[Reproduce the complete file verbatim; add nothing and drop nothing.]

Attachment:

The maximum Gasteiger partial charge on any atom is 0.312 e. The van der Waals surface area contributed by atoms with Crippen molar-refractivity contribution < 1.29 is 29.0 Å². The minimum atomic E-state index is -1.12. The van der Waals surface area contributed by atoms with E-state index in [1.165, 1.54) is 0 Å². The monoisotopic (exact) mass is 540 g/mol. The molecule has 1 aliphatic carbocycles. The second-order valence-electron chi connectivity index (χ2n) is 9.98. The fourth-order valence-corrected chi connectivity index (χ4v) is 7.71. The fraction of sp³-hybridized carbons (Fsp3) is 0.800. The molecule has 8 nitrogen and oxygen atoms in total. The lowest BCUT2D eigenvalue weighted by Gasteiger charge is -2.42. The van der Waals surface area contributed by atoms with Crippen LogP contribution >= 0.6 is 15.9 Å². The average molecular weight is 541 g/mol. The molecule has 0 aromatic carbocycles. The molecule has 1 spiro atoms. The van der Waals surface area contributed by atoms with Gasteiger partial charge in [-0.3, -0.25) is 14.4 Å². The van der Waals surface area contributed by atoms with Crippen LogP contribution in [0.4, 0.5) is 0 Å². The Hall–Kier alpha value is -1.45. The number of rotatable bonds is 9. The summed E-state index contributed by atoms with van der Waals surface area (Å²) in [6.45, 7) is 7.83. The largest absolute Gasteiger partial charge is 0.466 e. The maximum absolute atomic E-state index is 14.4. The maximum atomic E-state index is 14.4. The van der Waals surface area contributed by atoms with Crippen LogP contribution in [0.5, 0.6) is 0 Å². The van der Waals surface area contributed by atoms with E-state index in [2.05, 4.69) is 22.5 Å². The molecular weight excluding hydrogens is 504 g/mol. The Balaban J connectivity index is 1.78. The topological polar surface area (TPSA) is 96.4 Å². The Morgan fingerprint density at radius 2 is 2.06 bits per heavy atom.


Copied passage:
The maximum Gasteiger partial charge on any atom is 0.312 e. The van der Waals surface area contributed by atoms with Crippen molar-refractivity contribution < 1.29 is 29.0 Å². The minimum atomic E-state index is -1.12. The van der Waals surface area contributed by atoms with E-state index in [1.165, 1.54) is 0 Å². The monoisotopic (exact) mass is 540 g/mol. The molecule has 1 aliphatic carbocycles. The second-order valence-electron chi connectivity index (χ2n) is 9.98. The fourth-order valence-corrected chi connectivity index (χ4v) is 7.71. The fraction of sp³-hybridized carbons (Fsp3) is 0.800. The molecule has 8 nitrogen and oxygen atoms in total. The lowest BCUT2D eigenvalue weighted by Gasteiger charge is -2.42. The van der Waals surface area contributed by atoms with Crippen LogP contribution >= 0.6 is 15.9 Å². The average molecular weight is 541 g/mol. The molecule has 0 aromatic carbocycles. The molecule has 1 spiro atoms. The van der Waals surface area contributed by atoms with Gasteiger partial charge in [-0.3, -0.25) is 14.4 Å². The van der Waals surface area contributed by atoms with Crippen LogP contribution in [0.4, 0.5) is 0 Å². The Hall–Kier alpha value is -1.45. The number of rotatable bonds is 9. The summed E-state index contributed by atoms with van der Waals surface area (Å²) in [6.45, 7) is 7.83. The largest absolute Gasteiger partial charge is 0.466 e. The maximum absolute atomic E-state index is 14.4. The maximum atomic E-state index is 14.4. The van der Waals surface area contributed by atoms with Crippen LogP contribution in [0.5, 0.6) is 0 Å². The van der Waals surface area contributed by atoms with E-state index in [2.05, 4.69) is 22.5 Å². The molecular weight excluding hydrogens is 504 g/mol. The Balaban J connectivity index is 1.78. The topological polar surface area (TPSA) is 96.4 Å². The Morgan fingerprint density at radius 2 is 2.06 bits per heavy atom.